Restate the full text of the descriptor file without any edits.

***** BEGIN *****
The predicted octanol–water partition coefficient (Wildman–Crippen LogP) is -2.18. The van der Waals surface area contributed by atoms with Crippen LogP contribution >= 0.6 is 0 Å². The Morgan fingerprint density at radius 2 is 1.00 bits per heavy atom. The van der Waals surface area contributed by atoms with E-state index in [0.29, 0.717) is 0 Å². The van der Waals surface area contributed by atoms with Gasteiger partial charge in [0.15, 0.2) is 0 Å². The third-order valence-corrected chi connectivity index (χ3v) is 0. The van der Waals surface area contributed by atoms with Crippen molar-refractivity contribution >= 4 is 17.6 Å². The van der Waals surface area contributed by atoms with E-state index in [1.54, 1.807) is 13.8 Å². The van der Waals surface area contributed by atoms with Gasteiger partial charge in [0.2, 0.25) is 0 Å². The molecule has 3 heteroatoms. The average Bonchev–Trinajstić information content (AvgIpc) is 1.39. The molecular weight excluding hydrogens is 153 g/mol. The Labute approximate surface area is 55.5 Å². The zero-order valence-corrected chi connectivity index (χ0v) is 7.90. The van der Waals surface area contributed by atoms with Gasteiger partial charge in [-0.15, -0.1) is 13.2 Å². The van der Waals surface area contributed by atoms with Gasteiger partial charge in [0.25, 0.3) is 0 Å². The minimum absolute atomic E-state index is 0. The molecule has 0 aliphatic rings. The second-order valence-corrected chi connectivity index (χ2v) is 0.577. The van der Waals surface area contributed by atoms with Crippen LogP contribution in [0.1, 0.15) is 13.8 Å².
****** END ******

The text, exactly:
The predicted octanol–water partition coefficient (Wildman–Crippen LogP) is -2.18. The van der Waals surface area contributed by atoms with Crippen LogP contribution >= 0.6 is 0 Å². The Morgan fingerprint density at radius 2 is 1.00 bits per heavy atom. The van der Waals surface area contributed by atoms with E-state index in [0.29, 0.717) is 0 Å². The van der Waals surface area contributed by atoms with Gasteiger partial charge in [0.15, 0.2) is 0 Å². The third-order valence-corrected chi connectivity index (χ3v) is 0. The van der Waals surface area contributed by atoms with Crippen molar-refractivity contribution >= 4 is 17.6 Å². The van der Waals surface area contributed by atoms with E-state index in [1.54, 1.807) is 13.8 Å². The van der Waals surface area contributed by atoms with Gasteiger partial charge in [0.2, 0.25) is 0 Å². The molecule has 3 heteroatoms. The average Bonchev–Trinajstić information content (AvgIpc) is 1.39. The molecular weight excluding hydrogens is 153 g/mol. The Labute approximate surface area is 55.5 Å². The zero-order valence-corrected chi connectivity index (χ0v) is 7.90. The van der Waals surface area contributed by atoms with Gasteiger partial charge in [-0.15, -0.1) is 13.2 Å². The van der Waals surface area contributed by atoms with Gasteiger partial charge in [0.25, 0.3) is 0 Å². The minimum absolute atomic E-state index is 0. The molecule has 0 aliphatic rings. The second-order valence-corrected chi connectivity index (χ2v) is 0.577. The van der Waals surface area contributed by atoms with Crippen LogP contribution in [0.1, 0.15) is 13.8 Å².